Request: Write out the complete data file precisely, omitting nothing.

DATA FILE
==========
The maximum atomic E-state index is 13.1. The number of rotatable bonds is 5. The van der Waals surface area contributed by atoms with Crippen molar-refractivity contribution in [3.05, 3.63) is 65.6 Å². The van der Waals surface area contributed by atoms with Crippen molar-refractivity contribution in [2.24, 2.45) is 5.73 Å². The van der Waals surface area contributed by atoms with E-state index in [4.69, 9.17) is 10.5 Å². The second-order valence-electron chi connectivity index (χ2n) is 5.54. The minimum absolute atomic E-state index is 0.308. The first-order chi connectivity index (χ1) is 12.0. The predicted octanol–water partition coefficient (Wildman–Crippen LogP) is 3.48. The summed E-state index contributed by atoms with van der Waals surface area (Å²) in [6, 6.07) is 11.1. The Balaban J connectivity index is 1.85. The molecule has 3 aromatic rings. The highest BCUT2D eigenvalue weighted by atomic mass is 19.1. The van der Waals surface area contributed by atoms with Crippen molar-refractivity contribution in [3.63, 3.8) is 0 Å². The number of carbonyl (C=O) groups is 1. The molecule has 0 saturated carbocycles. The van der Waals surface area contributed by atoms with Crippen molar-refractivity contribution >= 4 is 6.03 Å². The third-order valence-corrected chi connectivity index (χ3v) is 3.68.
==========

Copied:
The maximum atomic E-state index is 13.1. The number of rotatable bonds is 5. The van der Waals surface area contributed by atoms with Crippen molar-refractivity contribution in [3.05, 3.63) is 65.6 Å². The van der Waals surface area contributed by atoms with Crippen molar-refractivity contribution in [2.24, 2.45) is 5.73 Å². The van der Waals surface area contributed by atoms with E-state index in [4.69, 9.17) is 10.5 Å². The second-order valence-electron chi connectivity index (χ2n) is 5.54. The minimum absolute atomic E-state index is 0.308. The first-order chi connectivity index (χ1) is 12.0. The predicted octanol–water partition coefficient (Wildman–Crippen LogP) is 3.48. The summed E-state index contributed by atoms with van der Waals surface area (Å²) in [6, 6.07) is 11.1. The Balaban J connectivity index is 1.85. The molecule has 3 aromatic rings. The highest BCUT2D eigenvalue weighted by atomic mass is 19.1. The van der Waals surface area contributed by atoms with Crippen molar-refractivity contribution in [3.63, 3.8) is 0 Å². The number of carbonyl (C=O) groups is 1. The molecule has 0 saturated carbocycles. The van der Waals surface area contributed by atoms with Crippen molar-refractivity contribution >= 4 is 6.03 Å². The third-order valence-corrected chi connectivity index (χ3v) is 3.68.